Fun Stuff: Bokeh Ratings and Lens Awards
Well, this is possibly the silliest and potentially least useful thing I've ever done in my life as a photo-writer, but I've decided to publish my personal list of BOKEH RATINGS. I've simply assigned a numerical ranking on a scale of 1-10 to some of the many of the camera lenses I'm familiar with, rating the subjective visual quality of the out-of-d.o.f. areas or bokeh. Here's the basic rating key:
9 - Outstanding, exceptional, capable of great beauty
8 - Extremely good, far better than average
7 - Very good, solid performer, bokeh not too much of a limitation
6 - Decent, above average in most circumstances
5 - Acceptable
3 - Pretty awful under certain conditions
1 - So butt-fugly youd have to be blind not to scream
Please note that unless you are ever-so-slightly crazy (ESSC), bokeh doesn't matter all that much. What sane photographers mostly care about is that the out-of-focus areas not be ugly or garish enough to be intrusive or distracting. If any particular lens meets that criterion in any particular picture, then you really don't have to worry about it too much beyond that. And, if any photographer wants to exploit interesting or unusual or "bad" bokeh for artistic purposes, there is, as far as I know, no law against that.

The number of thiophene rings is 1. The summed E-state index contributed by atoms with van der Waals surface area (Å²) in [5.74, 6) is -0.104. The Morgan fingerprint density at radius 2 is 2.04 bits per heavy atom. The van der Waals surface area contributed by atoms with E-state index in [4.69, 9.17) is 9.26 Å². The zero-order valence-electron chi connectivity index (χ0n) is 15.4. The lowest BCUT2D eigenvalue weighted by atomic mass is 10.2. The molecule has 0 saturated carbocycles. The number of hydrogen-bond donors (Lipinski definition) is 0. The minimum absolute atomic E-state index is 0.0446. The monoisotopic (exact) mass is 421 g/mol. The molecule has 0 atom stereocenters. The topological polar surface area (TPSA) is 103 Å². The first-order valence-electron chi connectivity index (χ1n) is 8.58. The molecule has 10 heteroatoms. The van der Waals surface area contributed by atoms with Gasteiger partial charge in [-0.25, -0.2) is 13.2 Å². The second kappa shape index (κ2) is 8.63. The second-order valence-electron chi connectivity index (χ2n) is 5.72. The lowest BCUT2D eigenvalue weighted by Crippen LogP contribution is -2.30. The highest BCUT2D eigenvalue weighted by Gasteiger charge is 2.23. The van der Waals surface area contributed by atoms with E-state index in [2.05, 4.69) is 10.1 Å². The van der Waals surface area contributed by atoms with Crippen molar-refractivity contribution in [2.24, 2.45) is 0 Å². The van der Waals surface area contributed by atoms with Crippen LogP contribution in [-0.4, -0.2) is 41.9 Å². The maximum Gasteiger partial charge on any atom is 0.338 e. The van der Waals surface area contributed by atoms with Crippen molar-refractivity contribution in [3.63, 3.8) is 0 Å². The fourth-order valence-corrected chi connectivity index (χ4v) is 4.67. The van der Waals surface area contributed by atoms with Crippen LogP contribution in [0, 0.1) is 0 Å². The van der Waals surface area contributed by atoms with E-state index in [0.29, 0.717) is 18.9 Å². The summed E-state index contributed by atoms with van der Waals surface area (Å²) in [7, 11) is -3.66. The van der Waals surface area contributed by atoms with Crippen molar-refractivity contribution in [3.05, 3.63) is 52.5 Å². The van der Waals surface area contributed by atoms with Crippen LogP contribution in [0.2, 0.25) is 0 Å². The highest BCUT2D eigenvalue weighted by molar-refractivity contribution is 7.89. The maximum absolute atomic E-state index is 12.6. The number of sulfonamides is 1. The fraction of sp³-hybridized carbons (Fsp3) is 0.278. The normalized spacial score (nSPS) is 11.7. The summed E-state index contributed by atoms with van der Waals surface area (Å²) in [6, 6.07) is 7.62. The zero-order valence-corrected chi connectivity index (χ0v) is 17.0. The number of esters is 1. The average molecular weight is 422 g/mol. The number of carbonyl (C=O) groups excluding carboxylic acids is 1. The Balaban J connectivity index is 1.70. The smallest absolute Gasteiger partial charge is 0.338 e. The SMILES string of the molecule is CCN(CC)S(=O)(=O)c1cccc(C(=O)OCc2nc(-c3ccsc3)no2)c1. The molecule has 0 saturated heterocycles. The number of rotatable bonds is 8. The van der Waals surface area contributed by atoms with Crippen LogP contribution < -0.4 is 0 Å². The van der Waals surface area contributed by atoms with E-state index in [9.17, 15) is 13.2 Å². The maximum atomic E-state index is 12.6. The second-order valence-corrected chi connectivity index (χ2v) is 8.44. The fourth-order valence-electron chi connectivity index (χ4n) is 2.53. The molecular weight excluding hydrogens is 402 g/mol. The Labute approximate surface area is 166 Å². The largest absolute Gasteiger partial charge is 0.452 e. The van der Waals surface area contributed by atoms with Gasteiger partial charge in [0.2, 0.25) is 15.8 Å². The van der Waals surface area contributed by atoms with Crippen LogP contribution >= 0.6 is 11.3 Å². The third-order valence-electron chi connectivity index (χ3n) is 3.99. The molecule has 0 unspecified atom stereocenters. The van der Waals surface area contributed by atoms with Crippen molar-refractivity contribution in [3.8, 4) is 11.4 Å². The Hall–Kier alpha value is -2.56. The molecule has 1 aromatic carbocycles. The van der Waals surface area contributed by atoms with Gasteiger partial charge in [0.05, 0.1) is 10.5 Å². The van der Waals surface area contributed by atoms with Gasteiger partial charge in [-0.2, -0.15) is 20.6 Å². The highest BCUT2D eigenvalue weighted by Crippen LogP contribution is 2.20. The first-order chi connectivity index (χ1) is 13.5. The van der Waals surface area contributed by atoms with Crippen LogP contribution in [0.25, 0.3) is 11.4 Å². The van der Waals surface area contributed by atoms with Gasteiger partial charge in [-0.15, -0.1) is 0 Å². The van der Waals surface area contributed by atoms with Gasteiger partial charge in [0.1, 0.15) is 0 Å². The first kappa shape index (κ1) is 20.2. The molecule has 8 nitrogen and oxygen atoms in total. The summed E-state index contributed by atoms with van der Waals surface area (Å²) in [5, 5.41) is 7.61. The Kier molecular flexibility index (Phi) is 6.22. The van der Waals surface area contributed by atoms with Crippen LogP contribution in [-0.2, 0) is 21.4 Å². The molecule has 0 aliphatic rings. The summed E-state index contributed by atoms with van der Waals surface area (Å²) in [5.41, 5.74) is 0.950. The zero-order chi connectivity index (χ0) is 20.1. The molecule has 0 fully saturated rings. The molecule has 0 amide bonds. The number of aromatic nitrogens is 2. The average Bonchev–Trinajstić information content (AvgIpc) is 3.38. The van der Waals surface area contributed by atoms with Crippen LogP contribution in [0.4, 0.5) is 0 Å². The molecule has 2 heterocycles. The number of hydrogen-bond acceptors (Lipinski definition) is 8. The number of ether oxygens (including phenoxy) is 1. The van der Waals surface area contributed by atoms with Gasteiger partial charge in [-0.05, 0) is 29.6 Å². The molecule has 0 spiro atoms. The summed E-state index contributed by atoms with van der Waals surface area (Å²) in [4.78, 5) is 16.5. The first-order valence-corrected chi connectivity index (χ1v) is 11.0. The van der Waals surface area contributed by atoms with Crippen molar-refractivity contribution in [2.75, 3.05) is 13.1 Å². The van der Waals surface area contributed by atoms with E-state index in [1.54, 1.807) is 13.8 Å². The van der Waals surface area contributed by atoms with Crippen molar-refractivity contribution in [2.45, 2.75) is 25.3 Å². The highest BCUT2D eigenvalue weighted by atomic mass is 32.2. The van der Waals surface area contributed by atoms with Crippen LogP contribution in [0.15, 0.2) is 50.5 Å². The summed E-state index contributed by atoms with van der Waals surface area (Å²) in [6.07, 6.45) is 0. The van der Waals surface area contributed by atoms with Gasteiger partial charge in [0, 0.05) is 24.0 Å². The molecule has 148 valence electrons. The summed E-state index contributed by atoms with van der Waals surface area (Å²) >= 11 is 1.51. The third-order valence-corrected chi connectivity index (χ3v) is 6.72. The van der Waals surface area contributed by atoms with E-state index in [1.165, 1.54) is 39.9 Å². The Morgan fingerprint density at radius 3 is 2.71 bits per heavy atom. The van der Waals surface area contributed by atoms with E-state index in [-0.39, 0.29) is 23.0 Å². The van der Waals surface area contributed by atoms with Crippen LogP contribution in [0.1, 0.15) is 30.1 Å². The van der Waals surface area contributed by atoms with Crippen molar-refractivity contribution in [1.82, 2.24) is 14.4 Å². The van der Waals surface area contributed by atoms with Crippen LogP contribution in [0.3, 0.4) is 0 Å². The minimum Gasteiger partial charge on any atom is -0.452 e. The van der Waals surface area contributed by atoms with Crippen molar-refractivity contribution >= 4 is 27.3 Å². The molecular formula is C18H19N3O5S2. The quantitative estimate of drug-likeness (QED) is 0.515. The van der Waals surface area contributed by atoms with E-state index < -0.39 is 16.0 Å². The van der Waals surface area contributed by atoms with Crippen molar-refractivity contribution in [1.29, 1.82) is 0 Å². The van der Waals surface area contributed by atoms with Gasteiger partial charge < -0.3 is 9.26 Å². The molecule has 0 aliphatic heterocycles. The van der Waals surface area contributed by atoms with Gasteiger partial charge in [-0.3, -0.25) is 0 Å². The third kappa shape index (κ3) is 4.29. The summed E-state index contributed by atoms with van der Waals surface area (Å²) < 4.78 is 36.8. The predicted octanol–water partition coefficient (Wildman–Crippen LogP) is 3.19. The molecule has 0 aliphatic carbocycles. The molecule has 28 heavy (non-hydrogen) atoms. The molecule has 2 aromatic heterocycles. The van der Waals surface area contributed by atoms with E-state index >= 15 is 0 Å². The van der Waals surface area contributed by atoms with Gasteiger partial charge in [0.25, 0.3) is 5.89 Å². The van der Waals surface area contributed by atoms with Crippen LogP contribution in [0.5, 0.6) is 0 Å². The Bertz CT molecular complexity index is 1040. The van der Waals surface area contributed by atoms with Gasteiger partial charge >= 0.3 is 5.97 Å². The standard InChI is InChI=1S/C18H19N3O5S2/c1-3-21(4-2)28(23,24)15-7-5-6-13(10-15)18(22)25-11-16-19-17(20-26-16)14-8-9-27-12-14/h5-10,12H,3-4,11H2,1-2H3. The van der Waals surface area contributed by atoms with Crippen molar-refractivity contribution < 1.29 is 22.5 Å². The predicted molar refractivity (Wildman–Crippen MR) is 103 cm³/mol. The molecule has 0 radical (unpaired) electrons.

HOWEVER, if you are one of those ESSC freaks who actually care, bear in mind the following: that a) there is really no such thing as "good" or "bad" here it's all a matter of taste; b) that I've been pretty hard on certain lenses, because my standards are high; and that c) my rankings are ENTIRELY PERSONAL AND SUBJECTIVE. I'm not telling you what to think. You may disagree with me, or think I'm wrong, or call me ESSC, and God bless you. The lenses I've awarded a "10" may not be to your own liking (well, I suppose it's possible), and if I've given something a 5, no, it doesn't mean you should sell yours.